Again, I haven't tried this side-by-side comparison with any other primer brand. If you attempt this experiment, do not substitute primers on maximum loads; as always, start low and work up. Pay particular attention to pressure signs.

Speaking of my previous primer article...I mentioned that my testing had revealed a substantial decrease in velocity variance when comparing CCI and Winchester primers. Well,
someone over at posted this interesting picture. He took his favorite .45 Colt load for his Rossi rifle, and switched primers between Remington and CCI. Take a look - it would appear that CCI's consistency pays big dividends in accuracy, at least in this case.

If you are at all the curious type, reloading is your hobby - so much experimentation to be done!

-=[ Grant ]=-

Prime(r) time

I'm not sure what's up with Winchester these days. No one seems to have Winchester primers in stock, either walk-in or online, and backorders aren't being taken. On the other hand, CCI primers are (at least in my area) available in quantity. Odd.

(Something else odd: I rarely see Remington primers around here, and it's been that way as far back as I can remember.)

Anyhow, every reloading resource I've ever seen is quite adamant about the need to retest a load whenever anything changes - including primers. I know many people who do not heed that advice, assuming that a primer is a primer is a primer. (It's usually about the time they say this that I make a mental note to stand well behind them when they are shooting.) I, on the other hand, am desirous of maintaining my appendages in full working order. Thus when anything changes, I test thoroughly.

Because of the difficulty in obtaining my favorite Winchester primers (which I've used exclusively for nearly two decades), I've been reworking some of my loads to accommodate CCI primers. This is more of a pre-emptive move than anything, as I still have Winchesters on the shelf. Doing this before I need to allows me the luxury of testing side-by-side, using the same powder lots.

I've found something interesting, and not at all what I expected. The Winchester primers are "hotter" (producing higher velocities) than the CCI, but the CCI primers are more consistent (smaller spreads in velocity from shot to shot.) This appears to be the case in both pistol and rifle sizes.

Example: a 170 grain load in the .30-30 cartridge. Using CCI primers, I could not achieve factory-level velocities without loading "over book" (putting in more powder than specified by the reloading manual.) I have many load manuals, and both the bullet maker and the powder manufacturer pretty much agreed on what was a maximum load. Even at their maximum, the CCI primer still produced a load that was 150 fps under factory ammo velocities.

(Before the emails start: I tested factory loads in MY gun so that I had a real benchmark. Factory velocity data is not to be relied on.)

The Winchester primers produced a load which easily matched the factory offering, but both the extreme spread and the standard deviation of the load increased markedly. This indicates that the primer is not as consistent as the CCI equivalent. (Remember: same powder lot, same bullet lot, same brass from the same lot. The only change was the primer.) This should translate to lessened accuracy for the Winchester primer, but results from a lever action rifle using flat point bullets are so far inconclusive.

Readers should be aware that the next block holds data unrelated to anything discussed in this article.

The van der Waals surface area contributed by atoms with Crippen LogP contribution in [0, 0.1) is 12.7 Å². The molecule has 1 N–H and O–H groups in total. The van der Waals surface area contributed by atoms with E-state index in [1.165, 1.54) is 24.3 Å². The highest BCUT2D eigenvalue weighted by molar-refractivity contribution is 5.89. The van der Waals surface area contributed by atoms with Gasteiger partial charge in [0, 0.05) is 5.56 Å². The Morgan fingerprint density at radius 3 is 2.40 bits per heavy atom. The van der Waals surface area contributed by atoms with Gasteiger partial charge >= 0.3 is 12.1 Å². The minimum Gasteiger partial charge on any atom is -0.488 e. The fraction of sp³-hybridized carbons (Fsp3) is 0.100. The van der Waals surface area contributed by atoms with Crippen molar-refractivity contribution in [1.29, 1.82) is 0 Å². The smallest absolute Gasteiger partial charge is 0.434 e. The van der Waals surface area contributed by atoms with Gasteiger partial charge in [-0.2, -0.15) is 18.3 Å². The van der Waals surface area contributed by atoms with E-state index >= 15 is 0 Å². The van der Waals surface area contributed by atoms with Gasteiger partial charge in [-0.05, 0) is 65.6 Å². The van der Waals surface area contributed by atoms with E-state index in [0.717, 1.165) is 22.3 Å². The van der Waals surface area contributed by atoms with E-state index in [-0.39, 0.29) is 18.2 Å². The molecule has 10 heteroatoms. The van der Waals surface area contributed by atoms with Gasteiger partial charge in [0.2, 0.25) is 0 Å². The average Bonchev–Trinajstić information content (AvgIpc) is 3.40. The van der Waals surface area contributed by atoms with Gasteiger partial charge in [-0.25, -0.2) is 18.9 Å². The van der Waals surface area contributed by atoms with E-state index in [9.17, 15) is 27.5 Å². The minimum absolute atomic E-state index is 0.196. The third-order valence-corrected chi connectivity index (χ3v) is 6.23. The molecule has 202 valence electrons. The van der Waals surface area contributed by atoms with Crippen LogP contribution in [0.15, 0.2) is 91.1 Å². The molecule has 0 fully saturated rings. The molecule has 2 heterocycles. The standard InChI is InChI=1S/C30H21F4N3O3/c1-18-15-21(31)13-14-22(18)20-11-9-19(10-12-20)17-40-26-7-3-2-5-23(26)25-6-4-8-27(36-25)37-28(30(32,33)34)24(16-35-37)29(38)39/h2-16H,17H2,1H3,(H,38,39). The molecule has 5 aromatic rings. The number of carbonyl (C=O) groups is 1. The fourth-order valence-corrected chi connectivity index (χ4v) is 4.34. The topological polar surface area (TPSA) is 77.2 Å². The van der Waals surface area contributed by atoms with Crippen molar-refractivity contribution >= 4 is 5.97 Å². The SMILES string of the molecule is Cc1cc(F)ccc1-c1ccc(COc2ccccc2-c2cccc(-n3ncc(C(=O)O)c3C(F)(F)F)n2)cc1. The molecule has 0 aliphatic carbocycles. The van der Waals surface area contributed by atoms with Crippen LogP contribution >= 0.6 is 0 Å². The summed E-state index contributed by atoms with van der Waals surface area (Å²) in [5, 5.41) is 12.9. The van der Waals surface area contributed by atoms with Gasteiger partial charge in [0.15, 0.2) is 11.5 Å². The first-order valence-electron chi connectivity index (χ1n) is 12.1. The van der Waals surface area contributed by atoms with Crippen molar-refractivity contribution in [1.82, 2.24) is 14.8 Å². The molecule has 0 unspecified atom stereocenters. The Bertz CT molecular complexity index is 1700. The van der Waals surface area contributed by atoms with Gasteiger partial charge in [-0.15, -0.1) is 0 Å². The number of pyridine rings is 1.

When I get around to it, I'll be doing the same test with my .308 match loads. I'll post the results of the accuracy tests, where I expect the CCI to clearly best the Winchester.

Stay tuned.

-=[ Grant ]=-

Preventing barrel leading

A reader asked me to comment on successfully shooting lead bullets in revolvers. It seems that he's been getting indifferent accuracy coupled with severe leading, and would like to know the "secret" to using lead in his gun.

I thought I'd covered this topic once before, but a thorough search of the archives failed to turn up the expected article. Guess I'll have to do this from scratch!

Please note that I'm not a "hardcore" cast bullet shooter. I don't cast my own, which means that I'm dependent on commercial sources for my projectiles. As a result, it's taken me longer to learn this stuff than it would have otherwise. Thus I'm no expert; but Ed Harris, who sometimes checks in here at the RLA, is - hopefully he'll see fit to comment. (Ed, if I get anything wrong please drop me a note - I'll make your response into it's own post.)

The first thing to understand is that your lead bullets need to fit the chamber throats of your gun. If, for example, your throats measure .358", your bullets should be no smaller than .358, and no bigger than .001" over that measurement. Smaller bullets won't be as accurate, and will let the erosive combustion gases blow past the bullet causing severe leading around the forcing cone.

(Many bullet makers will size their products to your preference; if they don't make that service obvious, just ask. A surprising number are happy to oblige, usually at no extra cost.)

The forcing cone of your gun must also be in good condition; roughness in that area will result in leading at that point.

Assuming that the gun part of the equation is in good shape, and the bullets are of correct size, the hardness of the bullet becomes the critical issue. Most bullet makers advertise really hard bullets as being the "cure" for leading. It sort of stands to reason, doesn't it? A harder lead won't smear as much as it goes down the barrel, and will leave less residue - right?

Guess what - it isn't true. In fact, it's completely off base!

Think about this: you probably have a .22 rifle hanging around. Most .22 LR bullets are plain lubricated lead - very soft lead, no less. Compared to your average hard cast bullet, a .22 slug is almost like butter - soft as can be. Yet I'll bet that if you looked at the bore of your rifle, you probably won't see much leading - if any at all. My .22 rifles will fire a thousand or so rounds between cleanings, and I've never seen lead in my bores despite the bullet traveling at 1,200 fps.